A Message from Danny Cavanagh, LNS Board Chair


Literacy and lifelong learning are vital for the health and resilience of our communities.

More than ever it is becoming necessary for people to obtain and improve these essential skills as technology and expectations of core competencies advance. Literacy Nova Scotia works with over thirty community-based programs that provide literacy and essential skills instruction to an estimated 2000 adult learners across the province.We provide professional development, access to information and resources, funding and educational opportunities for learners, and other supports to these organizations.

The investment in education is three times as important to economic growth as investments in physical capital, such as machinery and equipment. Improving basic skills has a greater impact on the economy than increasing skills of those at a higher literacy level. About half of adult Canadians are at or below the minimum level of literacy skills required to function in todayís society. Those with lower literacy and essential skills are more likely to be unemployed or dependent on social assistance.

Improving and maintaining the literacy levels of Nova Scotians
helps build our local economy.

We understand that people with only basic literacy and core competencies were often forced to leave school early to support their families or couldnít afford the rising cost of further education. But itís not just those with less formal education who can benefit from literacy and essential skills upgrading: about 6% of those with post-secondary education are also at basic literacy levels.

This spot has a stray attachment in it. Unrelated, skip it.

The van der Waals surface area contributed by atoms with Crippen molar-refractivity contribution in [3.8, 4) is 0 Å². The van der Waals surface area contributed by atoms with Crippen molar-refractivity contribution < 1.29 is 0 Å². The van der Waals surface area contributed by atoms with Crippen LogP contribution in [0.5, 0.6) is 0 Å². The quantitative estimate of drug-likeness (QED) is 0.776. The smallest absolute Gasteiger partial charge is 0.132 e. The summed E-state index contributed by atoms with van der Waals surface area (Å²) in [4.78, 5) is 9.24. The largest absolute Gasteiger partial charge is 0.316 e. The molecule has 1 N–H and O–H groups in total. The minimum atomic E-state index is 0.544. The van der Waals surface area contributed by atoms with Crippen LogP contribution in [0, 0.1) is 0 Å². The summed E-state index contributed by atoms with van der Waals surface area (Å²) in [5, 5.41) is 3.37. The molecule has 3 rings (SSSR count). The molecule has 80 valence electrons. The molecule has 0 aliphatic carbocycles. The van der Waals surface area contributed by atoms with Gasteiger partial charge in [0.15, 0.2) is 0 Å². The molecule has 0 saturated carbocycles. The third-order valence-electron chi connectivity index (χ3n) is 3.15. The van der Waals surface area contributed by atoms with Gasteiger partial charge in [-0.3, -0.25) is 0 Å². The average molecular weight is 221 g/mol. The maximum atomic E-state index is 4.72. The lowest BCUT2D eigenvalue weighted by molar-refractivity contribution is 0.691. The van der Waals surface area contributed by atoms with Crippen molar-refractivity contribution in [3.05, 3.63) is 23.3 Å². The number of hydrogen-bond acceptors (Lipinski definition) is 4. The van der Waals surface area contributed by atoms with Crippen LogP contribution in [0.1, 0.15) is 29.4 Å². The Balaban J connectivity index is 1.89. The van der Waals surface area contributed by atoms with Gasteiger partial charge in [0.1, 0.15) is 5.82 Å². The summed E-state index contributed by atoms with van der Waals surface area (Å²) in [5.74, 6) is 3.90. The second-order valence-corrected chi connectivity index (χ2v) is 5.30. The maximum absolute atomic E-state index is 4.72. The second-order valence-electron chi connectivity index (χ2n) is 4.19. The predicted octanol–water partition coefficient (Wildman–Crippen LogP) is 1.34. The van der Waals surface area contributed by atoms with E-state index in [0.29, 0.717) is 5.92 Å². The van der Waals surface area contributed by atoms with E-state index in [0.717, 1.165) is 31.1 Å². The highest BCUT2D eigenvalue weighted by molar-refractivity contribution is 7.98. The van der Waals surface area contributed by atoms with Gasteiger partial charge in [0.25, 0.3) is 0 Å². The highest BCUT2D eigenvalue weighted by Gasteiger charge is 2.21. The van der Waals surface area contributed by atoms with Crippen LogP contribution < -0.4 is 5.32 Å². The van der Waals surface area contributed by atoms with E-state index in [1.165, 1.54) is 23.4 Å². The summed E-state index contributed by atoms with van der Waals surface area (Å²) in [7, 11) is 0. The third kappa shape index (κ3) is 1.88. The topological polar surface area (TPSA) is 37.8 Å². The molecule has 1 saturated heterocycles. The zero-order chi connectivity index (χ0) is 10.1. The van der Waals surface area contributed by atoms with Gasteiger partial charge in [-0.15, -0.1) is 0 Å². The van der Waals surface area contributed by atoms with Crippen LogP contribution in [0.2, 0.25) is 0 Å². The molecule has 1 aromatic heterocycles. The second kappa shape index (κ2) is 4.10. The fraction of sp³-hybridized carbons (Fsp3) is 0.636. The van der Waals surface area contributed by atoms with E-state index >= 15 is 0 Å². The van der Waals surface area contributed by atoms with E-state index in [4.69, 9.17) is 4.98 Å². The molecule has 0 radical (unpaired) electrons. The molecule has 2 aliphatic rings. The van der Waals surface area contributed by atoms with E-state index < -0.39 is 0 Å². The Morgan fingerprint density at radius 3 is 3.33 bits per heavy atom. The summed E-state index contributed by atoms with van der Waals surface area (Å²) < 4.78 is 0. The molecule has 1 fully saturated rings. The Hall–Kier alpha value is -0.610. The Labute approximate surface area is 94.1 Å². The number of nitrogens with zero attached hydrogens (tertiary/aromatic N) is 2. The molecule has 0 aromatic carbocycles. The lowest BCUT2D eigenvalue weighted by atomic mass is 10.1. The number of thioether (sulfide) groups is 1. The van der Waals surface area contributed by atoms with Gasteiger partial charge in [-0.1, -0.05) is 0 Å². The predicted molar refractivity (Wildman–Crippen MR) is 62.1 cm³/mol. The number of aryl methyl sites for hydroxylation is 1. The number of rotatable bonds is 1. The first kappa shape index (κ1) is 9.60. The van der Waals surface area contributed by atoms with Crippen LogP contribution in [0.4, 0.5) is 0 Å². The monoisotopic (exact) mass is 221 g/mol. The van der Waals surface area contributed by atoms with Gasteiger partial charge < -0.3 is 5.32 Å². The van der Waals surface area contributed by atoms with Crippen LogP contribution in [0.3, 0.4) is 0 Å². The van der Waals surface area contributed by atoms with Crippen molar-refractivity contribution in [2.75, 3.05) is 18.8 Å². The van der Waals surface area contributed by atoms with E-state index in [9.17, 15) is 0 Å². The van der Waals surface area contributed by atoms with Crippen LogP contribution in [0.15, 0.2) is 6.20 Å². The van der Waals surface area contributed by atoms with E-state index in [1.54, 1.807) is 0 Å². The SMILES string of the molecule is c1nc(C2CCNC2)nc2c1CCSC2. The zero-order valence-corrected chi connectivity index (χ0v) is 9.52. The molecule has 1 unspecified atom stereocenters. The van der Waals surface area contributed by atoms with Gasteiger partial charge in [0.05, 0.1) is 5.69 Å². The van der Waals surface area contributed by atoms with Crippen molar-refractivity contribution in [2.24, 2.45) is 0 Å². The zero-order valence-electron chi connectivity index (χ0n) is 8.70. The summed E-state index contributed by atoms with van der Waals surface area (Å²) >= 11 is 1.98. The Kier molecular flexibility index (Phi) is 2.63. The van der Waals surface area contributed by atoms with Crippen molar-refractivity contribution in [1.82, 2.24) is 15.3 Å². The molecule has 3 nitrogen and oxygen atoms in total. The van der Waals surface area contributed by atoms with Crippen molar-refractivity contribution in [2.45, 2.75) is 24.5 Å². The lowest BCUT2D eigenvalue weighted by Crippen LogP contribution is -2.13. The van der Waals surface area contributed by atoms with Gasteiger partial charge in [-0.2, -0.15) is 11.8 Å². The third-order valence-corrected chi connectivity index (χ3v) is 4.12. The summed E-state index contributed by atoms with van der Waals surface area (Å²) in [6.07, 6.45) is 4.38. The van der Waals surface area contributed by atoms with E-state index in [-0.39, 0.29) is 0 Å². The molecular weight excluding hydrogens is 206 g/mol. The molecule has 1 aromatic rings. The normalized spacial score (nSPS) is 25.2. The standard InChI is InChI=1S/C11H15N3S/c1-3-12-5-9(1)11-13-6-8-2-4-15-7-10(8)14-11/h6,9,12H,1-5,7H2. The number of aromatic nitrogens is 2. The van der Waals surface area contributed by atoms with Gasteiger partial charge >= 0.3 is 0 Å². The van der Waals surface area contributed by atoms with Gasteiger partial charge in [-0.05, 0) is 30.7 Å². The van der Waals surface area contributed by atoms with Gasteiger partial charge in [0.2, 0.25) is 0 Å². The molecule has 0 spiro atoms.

Literacy Nova Scotia recognizes that the benefits of improving literacy and essential skills are much more than just economic. In some cases, it can mean a difference between life and death if workers canít understand health and safety instructions. Adult learners who have been through literacy training have had their lives positively transformed. Their confidence increases, they get better jobs, and some have gone on to teach, write books or become political leaders.

Our work is too important to be left to chance. The provision for literacy and essential skills programs come from a variety of sources, mostly federal and filtered into the provinces. Public financing is especially important with fewer dollars coming from the government. We hear over and over about how the labour force and quality training are the backbone of our economy. We couldnít agree more, and we in the wake of diminished funding need help. Please consider becoming an LNS member today as an individual or an organization, as well as a primary sponsor. With your financial support and assistance, we can continue our great work.

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